At a time when diversity and gender equality are a continuous struggle in the architecture field, having a woman of color at the top of North America’s largest architecture and design exhibition makes a powerful impact. Born in Lagos, Nigeria and raised in London, Chicago-based Yesomi Umolu comes from a diverse background—both culturally and professionally. Having built a strong resume that spans contemporary art, architecture and urbanism across the United States and Europe, the exhibitions curator at the Logan Center for the Arts at the University of Chicago, was recently named artistic director of the 2019 Chicago Architecture Biennial (CAB). Informed by her recent projects—including the Cinthia Marcelle and Tiago Mata Machado: Divine Violence (2017), Kapwani Kiwanga: The sum and its parts (2017) and So-called Utopias (2015) exhibitions at the Logan Center Gallery—Umolu has long explored the politics of the built environment. But her work extends in different media: a writer and critic, she is also a visiting lecturer and speaker, as well as a 2016 recipient of an Andy Warhol Foundation for the Visual Arts curatorial fellowship. She’s also a child of the diaspora. Between innovation and architectural history, the Biennial, in its third edition in 2019, has to convey a global story that’s also linked to Chicago and its history, especially considering the city’s architectural significance. And, willing to push into less Eurocentric spaces, Umolu is here to do just that.
Could you talk about how you’re planning to develop the exhibition from a curator’s perspective? What is the guiding idea for this Biennial?
At the moment, I am working on putting together a curatorial team that will work with me on developing ideas for the Biennial. I look forward to collaborating with individuals who have in-depth knowledge of the field of architecture as well as those who have experience working with large-scale exhibitions. Given the civic nature of the Chicago Architecture Biennial, I am excited to work with those who share my passion for engaging with the city as a whole and for reaching broad publics.
Your curatorial work has strong architectural elements. In what ways has your background in architectural design and curatorial studies, and especially your experience in global contemporary art and spatial practices, prepared you and how will it inform your role at the upcoming Chicago Architecture Biennial?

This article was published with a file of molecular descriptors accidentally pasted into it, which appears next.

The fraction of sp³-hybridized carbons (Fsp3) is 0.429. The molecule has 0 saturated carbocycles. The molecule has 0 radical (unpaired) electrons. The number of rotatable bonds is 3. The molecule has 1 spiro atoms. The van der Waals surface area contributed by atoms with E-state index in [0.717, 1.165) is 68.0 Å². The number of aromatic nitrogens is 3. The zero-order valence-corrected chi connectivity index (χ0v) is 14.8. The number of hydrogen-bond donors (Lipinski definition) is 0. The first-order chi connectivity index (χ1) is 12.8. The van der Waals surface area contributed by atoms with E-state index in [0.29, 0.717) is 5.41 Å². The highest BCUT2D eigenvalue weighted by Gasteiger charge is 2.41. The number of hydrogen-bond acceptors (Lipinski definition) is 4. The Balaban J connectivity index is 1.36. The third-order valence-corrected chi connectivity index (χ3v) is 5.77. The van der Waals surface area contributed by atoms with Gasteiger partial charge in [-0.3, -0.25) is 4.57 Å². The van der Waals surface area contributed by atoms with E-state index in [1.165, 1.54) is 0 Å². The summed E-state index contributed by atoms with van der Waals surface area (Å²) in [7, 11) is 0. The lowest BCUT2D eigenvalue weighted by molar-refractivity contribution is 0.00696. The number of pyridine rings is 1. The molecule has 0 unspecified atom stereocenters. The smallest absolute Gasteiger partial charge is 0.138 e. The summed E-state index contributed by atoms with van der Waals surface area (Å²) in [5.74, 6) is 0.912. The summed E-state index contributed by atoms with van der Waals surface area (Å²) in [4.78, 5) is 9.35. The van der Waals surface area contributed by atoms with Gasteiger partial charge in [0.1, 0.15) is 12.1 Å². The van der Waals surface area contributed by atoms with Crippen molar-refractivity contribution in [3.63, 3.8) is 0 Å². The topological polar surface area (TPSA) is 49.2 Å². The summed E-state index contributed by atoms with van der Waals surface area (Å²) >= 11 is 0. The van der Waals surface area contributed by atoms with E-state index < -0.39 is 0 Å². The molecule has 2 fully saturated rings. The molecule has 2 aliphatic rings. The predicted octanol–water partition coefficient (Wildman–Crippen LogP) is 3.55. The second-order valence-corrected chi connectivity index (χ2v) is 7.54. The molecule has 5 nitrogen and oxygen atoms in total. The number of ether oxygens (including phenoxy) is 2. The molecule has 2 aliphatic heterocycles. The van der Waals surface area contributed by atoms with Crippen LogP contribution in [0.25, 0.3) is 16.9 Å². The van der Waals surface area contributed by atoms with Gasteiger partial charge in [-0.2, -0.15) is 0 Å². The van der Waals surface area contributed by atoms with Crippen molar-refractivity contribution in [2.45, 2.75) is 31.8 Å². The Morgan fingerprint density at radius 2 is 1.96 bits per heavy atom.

Given my early training in architectural design, I come to curatorial practice with a strong interest in exploring the broader ramifications of the built environment. I am excited to use the Biennial as a platform to explore shifting spatial conditions at the local, regional and international level.
Crafting your creative vision, what parameters do you take into consideration as you move from theory to practice? Where do you look for inspiration?
As with any curatorial project, there are practical considerations to take into account when realizing an exhibition. In terms of the Biennial, I think questions of scale and interpretation are very important ones when we think about the types of experiences we want to foster within the Chicago Cultural Center and beyond. It is also important that we consider how the ideas presented can resonate with a range of audiences—from experts in the field to architecture enthusiasts and first-time visitors. I find inspiration primarily in my interaction with practitioners. I feel there is a strong imperative for the Biennial to reflect ideas that are pertinent to architects, artists and designers working today as well as reflect the concerns and perspectives of everyday citizens whose lives are vastly shaped by the built environment.
What kinds of boundaries do you feel you’re pushing curating the Biennial at this moment in time? What challenges do you expect to face?
I feel incredibly optimistic about curating the Biennial at this moment in time. My work has always approached an evolving set of urgent questions that are important to specific sites and locales. As the overarching ideas for the Biennial develop, I am keen that these ideas are informed by conversations with folks in and outside the city, and that the Biennial reflects urgencies across different spaces, geographies and communities.
In what ways are you hoping to engage the city of Chicago—one of the most diverse cities in the country—and its people, as well as visitors traveling from across the United States and the world, in the global conversation on architecture and design? What are you hoping the viewers will take away from this exhibition?
I hope this edition of the Biennial continues the strong spirit of openness and experimentation that has marked the Chicago Architecture Biennial to date. It is extremely exciting that different publics in the city and elsewhere are invested in the Biennial as a platform that reflects, informs and posits new thinking about architecture, urbanism and spatial practice.
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